Here are some of the most widely used terms associated with high-end graphic capabilities:

  • Aliasing - The jagged lines that result from drawing on a raster screen. Most noticeable in low-res displays.
     
  • Antialiasing - A technique that reduces the jaggedness of lines on raster screens. Usually involves displaying pixels between the line and the background at different intensities, thereby blurring the line slightly and diffusing the effect.
     
  • Attributes - Qualities given to a particular primitive or segment. For example, the attributes of a point are its color and location, while the attributes of a line are its color, length, location, and orientation.
     
  • Bit blt - Also known as a bit-block transfer. This is a raster operation that moves a block of bits from one part of the frame buffer to another. This is a quick way of moving a portion of an image around on the display screen.
     
  • Bit plane - An array of memory wherein one bit corresponds to each pixel in the display. Frame buffers are generally referred to as containing one or more bit planes. For example, an 8-bit system has 8-bit planes.
     
  • Declutter - Elimination of unwanted details in a display through select deletion of segments. Segment can be automatically added back to the display if the user zooms in on any particular area.
     
  • Display list - A list of vectors, curves, pixel states, and text that defines the graphics data to be displayed. Moving this information to the terminal speeds response time.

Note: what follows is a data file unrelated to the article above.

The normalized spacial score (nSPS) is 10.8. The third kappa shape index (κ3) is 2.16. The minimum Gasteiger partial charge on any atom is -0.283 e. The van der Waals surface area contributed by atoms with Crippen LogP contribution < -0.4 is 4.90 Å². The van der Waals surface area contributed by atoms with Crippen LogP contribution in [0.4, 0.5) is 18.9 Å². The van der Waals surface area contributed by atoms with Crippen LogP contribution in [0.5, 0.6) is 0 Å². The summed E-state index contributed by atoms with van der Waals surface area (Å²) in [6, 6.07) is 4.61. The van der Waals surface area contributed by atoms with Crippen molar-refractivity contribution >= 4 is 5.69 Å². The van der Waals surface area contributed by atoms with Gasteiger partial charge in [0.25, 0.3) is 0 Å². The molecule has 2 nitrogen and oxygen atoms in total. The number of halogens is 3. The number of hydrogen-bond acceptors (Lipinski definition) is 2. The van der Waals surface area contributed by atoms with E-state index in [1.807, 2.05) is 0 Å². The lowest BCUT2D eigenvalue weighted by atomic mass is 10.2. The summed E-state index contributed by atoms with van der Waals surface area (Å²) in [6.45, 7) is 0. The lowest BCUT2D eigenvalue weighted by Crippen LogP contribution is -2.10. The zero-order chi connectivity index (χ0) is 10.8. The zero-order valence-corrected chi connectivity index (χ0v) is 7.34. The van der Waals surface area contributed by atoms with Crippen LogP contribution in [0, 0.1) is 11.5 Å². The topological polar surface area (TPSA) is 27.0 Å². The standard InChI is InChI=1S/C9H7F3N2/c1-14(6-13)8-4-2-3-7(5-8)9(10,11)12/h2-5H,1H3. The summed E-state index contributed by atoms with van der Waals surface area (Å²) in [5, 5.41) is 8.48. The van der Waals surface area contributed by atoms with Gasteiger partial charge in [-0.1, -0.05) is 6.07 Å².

• Double buffering - Display memory, generally known as frame buffers, is divided in two. One buffer stores the current display information, while the other creates the next view. The use of double buffering provides continuity and realism in animated sequences because it allows fast switching between views.
     
  • Frame buffer - Memory that stores a full frame of picture data. There can be more than one bit of frame buffer memory assigned to each pixel. The more bits assigned to each pixel, the more complex the image that can be displayed.
     
  • Pixel - An abbreviation for picture element. It is the smallest portion of a display that can be addressed and given a color or intensity.
     
  • Primitives - Basic elements of a graphics display such as points, lines, curves, polygons, and alphanumeric characters.
     
  • Projection algorithm - A rule determining the angle at which visual structures are projected on a view plane.
     
  • Raster - Basically, a grid of pixels that make up an image. Operations done on frame buffers are called raster ops. Raster scan data is what is used to control the intensity of the electron beam in the CRT monitor.
     
  • Real-world coordinates - Measurements expressed in the engineering units of the application.
     
  • Vector mode - A vector, or stroke, mode of display used to generate line segments from pairs of specified endpoints. Vector mode is usually implemented on raster systems through software that illuminates specified pixels lying along a prescribed line segment.
     
  • View plane - The plane on which images are projected. This plane can be parallel to the display screen or tilted.
     
  • View volume - The portion of a 3D model displayed at any point in time.
     
  • Z-buffer - In 3D graphics, memory locations corresponding to pixels on the screen. But the Z buffer contains data relating only to the depth axis of the image. Z buffering is primarily used in hidden surface removal algorithms.